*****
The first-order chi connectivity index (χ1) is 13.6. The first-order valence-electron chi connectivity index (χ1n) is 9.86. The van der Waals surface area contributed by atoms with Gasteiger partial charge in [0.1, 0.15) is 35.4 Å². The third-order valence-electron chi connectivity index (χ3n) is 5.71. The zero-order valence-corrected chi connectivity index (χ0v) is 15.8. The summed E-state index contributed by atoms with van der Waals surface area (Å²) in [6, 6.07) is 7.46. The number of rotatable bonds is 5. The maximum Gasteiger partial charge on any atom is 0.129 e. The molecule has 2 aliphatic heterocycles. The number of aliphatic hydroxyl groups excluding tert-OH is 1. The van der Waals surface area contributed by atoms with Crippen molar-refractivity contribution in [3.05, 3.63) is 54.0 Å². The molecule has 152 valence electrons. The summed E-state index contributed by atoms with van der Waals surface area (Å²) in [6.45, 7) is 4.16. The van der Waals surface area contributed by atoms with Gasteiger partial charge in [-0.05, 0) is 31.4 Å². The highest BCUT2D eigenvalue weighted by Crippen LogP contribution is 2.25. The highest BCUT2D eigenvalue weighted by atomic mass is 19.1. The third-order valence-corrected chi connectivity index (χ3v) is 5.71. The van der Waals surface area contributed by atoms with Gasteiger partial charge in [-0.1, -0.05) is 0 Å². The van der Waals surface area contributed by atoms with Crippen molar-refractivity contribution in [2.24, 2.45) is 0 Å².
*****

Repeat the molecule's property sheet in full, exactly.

The first-order chi connectivity index (χ1) is 13.6. The first-order valence-electron chi connectivity index (χ1n) is 9.86. The van der Waals surface area contributed by atoms with Gasteiger partial charge in [0.1, 0.15) is 35.4 Å². The third-order valence-electron chi connectivity index (χ3n) is 5.71. The zero-order valence-corrected chi connectivity index (χ0v) is 15.8. The summed E-state index contributed by atoms with van der Waals surface area (Å²) in [6, 6.07) is 7.46. The number of rotatable bonds is 5. The maximum Gasteiger partial charge on any atom is 0.129 e. The molecule has 2 aliphatic heterocycles. The number of aliphatic hydroxyl groups excluding tert-OH is 1. The van der Waals surface area contributed by atoms with Crippen molar-refractivity contribution in [3.05, 3.63) is 54.0 Å². The molecule has 152 valence electrons. The summed E-state index contributed by atoms with van der Waals surface area (Å²) in [6.45, 7) is 4.16. The van der Waals surface area contributed by atoms with Gasteiger partial charge in [-0.05, 0) is 31.4 Å². The highest BCUT2D eigenvalue weighted by Crippen LogP contribution is 2.25. The highest BCUT2D eigenvalue weighted by atomic mass is 19.1. The third-order valence-corrected chi connectivity index (χ3v) is 5.71. The van der Waals surface area contributed by atoms with Gasteiger partial charge in [-0.1, -0.05) is 0 Å². The van der Waals surface area contributed by atoms with Crippen molar-refractivity contribution in [2.24, 2.45) is 0 Å².